Recently, we’ve been thinking more about our UX practice, what we do, who we collaborate with, and the impact we would like to have on the people and businesses that are our clients. This reflection started on a trip with our friends and STBY colleagues Bas and Geke to visit the Pandas in Chengdu over New Year’s as we entered 2013. It continued when we spoke at Next Bank Asia Hong Kong and ran a workshop on “Global Design Research” at UX Lisbon 2013, which gave us opportunities to discuss and understand the barriers and opportunities that UX professionals face today.
We have also been inviting people from a range of work roles and domain backgrounds into our studio in Hong Kong to better understand the barriers that people face in business today, which prevent them from delivering better products and services. This has forced us to think more deeply about our own toolkit—the skills that we need to help people and projects in ways that stretch current approaches—and the future of business that we want to help lead and design.
We are intrigued by businesses that are looking beyond the business world’s traditional models and measures of success; reassessing their own purpose, values, and meaning; and implementing new business approaches that impact the people who work for them, their customers, and their competitors. For example, Deloitte research has recently identified a link between organizations’ instilling a sense of purpose and their long-term success.
10 Business Themes
Through this reflection, we have identified 10 themes that deserve further attention, discussion, and writing. Each of these themes forces us to think more deeply about our practice, the skills that we need, who can teach us these skills, and what impact we expect to have on each of these themes in our role as UX professionals.
1. Avoid silos, which prevent greatness.
Silos create roadblocks that deter deep conversations and cross-disciplinary collaboration.
The silos and other divisions that exist in business prevent the people on projects from delivering their best work. Silos create roadblocks that deter deep conversations and cross-disciplinary collaboration. (See Rosabeth Moss Kanter’s “Fight the Nine Symptoms of Corporate Decline” and Josh Treuhaft’s How Can We Design Ourselves Away from Blah Conversations?”)
2. Work in parallel streams.
Constraints exist in businesses that stop them from being able to innovate as much as their staff and customers would like. This is the unfortunate reality. Some leaders who talk about innovation don’t create creative environments in which product teams can try out new ideas. However, small teams working in parallel streams can try out new ideas and platforms without disrupting existing businesses. Create sandboxes in which people working on innovation projects can play. (See Dan’s article “Designing for Change.”)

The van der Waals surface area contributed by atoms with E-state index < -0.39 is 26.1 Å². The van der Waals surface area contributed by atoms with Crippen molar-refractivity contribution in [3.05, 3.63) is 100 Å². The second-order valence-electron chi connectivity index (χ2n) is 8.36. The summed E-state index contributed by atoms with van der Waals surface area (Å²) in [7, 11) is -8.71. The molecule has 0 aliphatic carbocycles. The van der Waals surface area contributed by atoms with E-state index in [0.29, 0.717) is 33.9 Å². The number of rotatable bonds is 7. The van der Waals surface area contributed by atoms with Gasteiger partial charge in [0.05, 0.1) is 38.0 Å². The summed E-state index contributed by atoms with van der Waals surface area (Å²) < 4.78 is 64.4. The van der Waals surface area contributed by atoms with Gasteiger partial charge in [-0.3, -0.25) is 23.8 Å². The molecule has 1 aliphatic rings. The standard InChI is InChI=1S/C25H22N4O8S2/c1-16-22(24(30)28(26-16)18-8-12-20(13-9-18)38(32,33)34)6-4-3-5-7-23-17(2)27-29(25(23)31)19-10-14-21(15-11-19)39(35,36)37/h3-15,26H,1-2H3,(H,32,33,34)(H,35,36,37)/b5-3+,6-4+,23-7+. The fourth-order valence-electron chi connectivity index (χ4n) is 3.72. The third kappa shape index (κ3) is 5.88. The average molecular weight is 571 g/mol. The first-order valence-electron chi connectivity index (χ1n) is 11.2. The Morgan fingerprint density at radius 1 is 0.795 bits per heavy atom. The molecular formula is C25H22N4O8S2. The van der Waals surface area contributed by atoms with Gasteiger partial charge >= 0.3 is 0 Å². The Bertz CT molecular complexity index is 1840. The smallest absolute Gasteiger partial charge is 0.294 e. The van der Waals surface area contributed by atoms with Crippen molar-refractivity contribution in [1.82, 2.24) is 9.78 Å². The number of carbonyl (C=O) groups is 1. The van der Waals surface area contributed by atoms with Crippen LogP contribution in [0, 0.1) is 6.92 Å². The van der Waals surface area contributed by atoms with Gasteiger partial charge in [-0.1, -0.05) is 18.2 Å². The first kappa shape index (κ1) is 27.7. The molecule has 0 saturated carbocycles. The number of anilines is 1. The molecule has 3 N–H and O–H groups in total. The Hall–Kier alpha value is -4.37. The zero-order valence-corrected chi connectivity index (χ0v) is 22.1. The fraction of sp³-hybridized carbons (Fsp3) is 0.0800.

3. Care about your customers.
Customers are increasingly looking for businesses that truly care about them and are willing to relate to them and serve them as human beings. Doing this requires healthy doses of empathy, transparency, and truth in business. For example, a bank should be able to reflect on its current business and the language that it uses and ask how they can do better—from their leadership right down to the finer details of their product set. (See our article “Being Human.”)
4. Make creativity a constant in business.
Elements of creativity include giving people in business the spaces, time, and tools to explore new ideas.
Businesses sometimes see creativity as the primary responsibility of the artists and designers who work for them. They often misunderstand creativity, limiting it to making things pretty, or try to fix designs without the necessary thinking that should happen beforehand. But creativity is much more. Elements of creativity include giving people in business the spaces, time, and tools to explore new ideas. The goal should be to discover better ways of arriving at ideas and capturing the outputs of our conversations. The lack of creativity in a business hurts it to the degree that the designs of its products and services look the same as others, making them increasingly commoditized. (See Jessica Stillman’s “7 Characteristics of Highly Creative People.”)